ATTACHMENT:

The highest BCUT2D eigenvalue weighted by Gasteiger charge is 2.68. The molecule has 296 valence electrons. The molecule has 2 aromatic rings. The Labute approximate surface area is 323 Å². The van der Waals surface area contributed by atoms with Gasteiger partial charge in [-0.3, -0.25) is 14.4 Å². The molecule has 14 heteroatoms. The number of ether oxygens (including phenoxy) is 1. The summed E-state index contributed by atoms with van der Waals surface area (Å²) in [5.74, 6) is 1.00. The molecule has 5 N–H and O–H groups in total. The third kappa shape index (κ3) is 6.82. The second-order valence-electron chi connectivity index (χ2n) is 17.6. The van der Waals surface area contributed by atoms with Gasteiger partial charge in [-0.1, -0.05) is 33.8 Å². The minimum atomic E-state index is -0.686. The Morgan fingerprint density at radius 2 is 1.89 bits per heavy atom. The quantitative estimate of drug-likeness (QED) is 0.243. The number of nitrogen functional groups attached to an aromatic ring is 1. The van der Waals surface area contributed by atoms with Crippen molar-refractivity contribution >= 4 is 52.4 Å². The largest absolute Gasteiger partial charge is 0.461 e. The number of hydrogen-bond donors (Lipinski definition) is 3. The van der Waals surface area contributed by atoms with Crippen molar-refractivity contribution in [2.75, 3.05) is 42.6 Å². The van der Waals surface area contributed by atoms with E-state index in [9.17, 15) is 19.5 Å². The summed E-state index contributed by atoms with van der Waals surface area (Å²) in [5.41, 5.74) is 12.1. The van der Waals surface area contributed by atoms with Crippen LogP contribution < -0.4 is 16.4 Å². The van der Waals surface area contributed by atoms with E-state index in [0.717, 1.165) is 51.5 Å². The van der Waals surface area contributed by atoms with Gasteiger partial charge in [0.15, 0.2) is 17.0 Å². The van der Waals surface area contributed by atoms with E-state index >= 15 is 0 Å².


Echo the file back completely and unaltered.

The highest BCUT2D eigenvalue weighted by Gasteiger charge is 2.68. The molecule has 296 valence electrons. The molecule has 2 aromatic rings. The Labute approximate surface area is 323 Å². The van der Waals surface area contributed by atoms with Gasteiger partial charge in [-0.3, -0.25) is 14.4 Å². The molecule has 14 heteroatoms. The number of ether oxygens (including phenoxy) is 1. The summed E-state index contributed by atoms with van der Waals surface area (Å²) in [5.74, 6) is 1.00. The molecule has 5 N–H and O–H groups in total. The third kappa shape index (κ3) is 6.82. The second-order valence-electron chi connectivity index (χ2n) is 17.6. The van der Waals surface area contributed by atoms with Gasteiger partial charge in [-0.1, -0.05) is 33.8 Å². The minimum atomic E-state index is -0.686. The Morgan fingerprint density at radius 2 is 1.89 bits per heavy atom. The quantitative estimate of drug-likeness (QED) is 0.243. The number of nitrogen functional groups attached to an aromatic ring is 1. The van der Waals surface area contributed by atoms with Crippen molar-refractivity contribution >= 4 is 52.4 Å². The largest absolute Gasteiger partial charge is 0.461 e. The number of hydrogen-bond donors (Lipinski definition) is 3. The van der Waals surface area contributed by atoms with Crippen molar-refractivity contribution in [2.75, 3.05) is 42.6 Å². The van der Waals surface area contributed by atoms with E-state index in [9.17, 15) is 19.5 Å². The summed E-state index contributed by atoms with van der Waals surface area (Å²) in [5.41, 5.74) is 12.1. The van der Waals surface area contributed by atoms with Crippen LogP contribution < -0.4 is 16.4 Å². The van der Waals surface area contributed by atoms with E-state index in [0.717, 1.165) is 51.5 Å². The van der Waals surface area contributed by atoms with Gasteiger partial charge in [0.15, 0.2) is 17.0 Å². The van der Waals surface area contributed by atoms with E-state index >= 15 is 0 Å².